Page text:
By James Petras
Introduction: The dynamic of contemporary US imperialism is built around two structural features: the drive toward global military expansion, conquest and occupation backed by the intensification of exploitation of domestic labor and pillage of the domestic economy.
March 21, 2018 "Information Clearing House" - In this paper we will challenge the notion that overseas economic exploitation has transferred income to ‘buy-off’ the domestic working and middle classes, in the course of consolidating imperial hegemony.
We will argue that the empire is no longer based on robust overseas growth but rather the empire today is a costly and declining proposition.
We will proceed to outline the costs of militarized imperialism and the relative economic decline of the empire.
We will then turn to analyzing how the US imperial state has resorted to financing the empire though its regressive tax, regulator and budgetary policies.
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We will conclude by refuting the notion that the US turn to protectionism will revive the US economic empire.
Empire: Past and Present
From the end of WWII to the end of the Cold War, the US empire was driven by the wealth and power of the multi-national corporations to extract and transfer profits to the domestic economy and sustain a ‘trickle’ down effect on a partially unionized labor force, and to fund its military guardians of global capital.
The US dominated world trade, and led global investments, as well as acting as the leading force creating the international financial institutions (World Bank, the IMF). Free trade and neoliberal doctrine flowed from the ‘Washington Consensus’ designed to induce the denationalization and privatization of targeted national economies around the world.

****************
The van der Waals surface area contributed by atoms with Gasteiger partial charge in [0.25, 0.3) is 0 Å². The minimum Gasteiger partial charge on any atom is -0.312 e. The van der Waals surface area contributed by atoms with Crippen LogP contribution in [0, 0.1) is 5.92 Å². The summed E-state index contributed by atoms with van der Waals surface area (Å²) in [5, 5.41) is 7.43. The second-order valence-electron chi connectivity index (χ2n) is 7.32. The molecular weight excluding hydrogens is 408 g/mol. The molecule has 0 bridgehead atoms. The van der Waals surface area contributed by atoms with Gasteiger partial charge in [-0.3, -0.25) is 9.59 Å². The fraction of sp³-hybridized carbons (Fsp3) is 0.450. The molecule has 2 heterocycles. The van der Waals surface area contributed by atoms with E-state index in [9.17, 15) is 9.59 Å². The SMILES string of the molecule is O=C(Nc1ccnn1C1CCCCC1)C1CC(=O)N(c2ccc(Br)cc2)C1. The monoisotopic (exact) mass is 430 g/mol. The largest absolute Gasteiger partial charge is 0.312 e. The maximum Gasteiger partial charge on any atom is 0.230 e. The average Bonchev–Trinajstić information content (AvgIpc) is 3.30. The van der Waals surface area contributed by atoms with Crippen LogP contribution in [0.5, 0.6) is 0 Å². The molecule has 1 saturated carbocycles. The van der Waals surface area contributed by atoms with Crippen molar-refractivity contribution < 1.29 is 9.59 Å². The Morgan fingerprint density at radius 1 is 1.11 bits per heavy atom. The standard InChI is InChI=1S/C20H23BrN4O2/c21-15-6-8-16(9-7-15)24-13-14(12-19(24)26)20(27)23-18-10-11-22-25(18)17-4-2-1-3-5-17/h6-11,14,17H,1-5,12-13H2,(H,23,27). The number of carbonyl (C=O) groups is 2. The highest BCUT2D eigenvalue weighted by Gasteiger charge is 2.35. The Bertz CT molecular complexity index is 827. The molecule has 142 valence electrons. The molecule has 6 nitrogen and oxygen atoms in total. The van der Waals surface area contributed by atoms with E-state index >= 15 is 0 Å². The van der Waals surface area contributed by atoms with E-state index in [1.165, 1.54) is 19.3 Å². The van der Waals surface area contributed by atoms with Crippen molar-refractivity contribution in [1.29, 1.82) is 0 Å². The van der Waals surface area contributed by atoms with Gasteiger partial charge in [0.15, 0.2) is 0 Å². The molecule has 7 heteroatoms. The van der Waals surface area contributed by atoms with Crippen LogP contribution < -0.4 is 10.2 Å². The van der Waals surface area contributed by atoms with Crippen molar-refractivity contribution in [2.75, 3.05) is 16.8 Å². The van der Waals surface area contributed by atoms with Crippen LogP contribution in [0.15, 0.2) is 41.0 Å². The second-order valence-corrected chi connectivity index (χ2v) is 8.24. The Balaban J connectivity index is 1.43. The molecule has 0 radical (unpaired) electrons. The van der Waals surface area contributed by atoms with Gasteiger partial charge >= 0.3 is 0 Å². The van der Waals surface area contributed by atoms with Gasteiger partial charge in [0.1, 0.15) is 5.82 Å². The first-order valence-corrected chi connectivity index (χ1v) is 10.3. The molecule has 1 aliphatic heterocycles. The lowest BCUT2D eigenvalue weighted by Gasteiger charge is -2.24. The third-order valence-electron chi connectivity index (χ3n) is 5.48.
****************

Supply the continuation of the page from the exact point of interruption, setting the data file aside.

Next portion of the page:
US empire further ensured global ascendance with the demise of the USSR, the absorption of the ex-Soviet client states and the pillage of the Russian economy. Washington declared that the world had become a ‘unipolar state’, in which the US was the sole dominant power, free to invade, conquer and exploit any rival.
To sustain and further its global military dominance, Washington declared a world-wide ‘war on terrorism’ which accentuated the military dimensions of ‘unipolarity’. The US empire was redefined through its military capacity to overthrow independent regimes, to carry on multiple wars, and to simultaneously fund overseas economic conquests while maintaining dynamic domestic growth.
The empire builders pillaged Russia but failed to build a viable productive satellite. Instead it poured billions of dollars into expanding NATO to Russian borders. In contrast, Germany profitably incorporated the post-Communist economies into the European Union.
The empire builders unipolar vision led them to endless billion-dollar wars, which did not finance themselves and reduced the US global economic presence as a source of profits. The empire’s pursuit of the unipolar world, through global wars ‘on terror’, led to a highly militarized imperial state which greatly reduced US economic competitiveness and the exponential growth of its commercial deficit.
In response to military demands for state financing, MNC sought lower taxs, cheap labor and lurative overseas markets. De-industrialization was accompanied by the financialization of the US economy.
The imperial state was a two-faced Janus: militarized foreign policy and financialized domestic policy. Military induced deficits and multiple and inconclusive wars led empire builders to make further demands on the economy.
Financialization led to a deep economic crisis in 2008/09 and a decade long trillion-dollar bailout.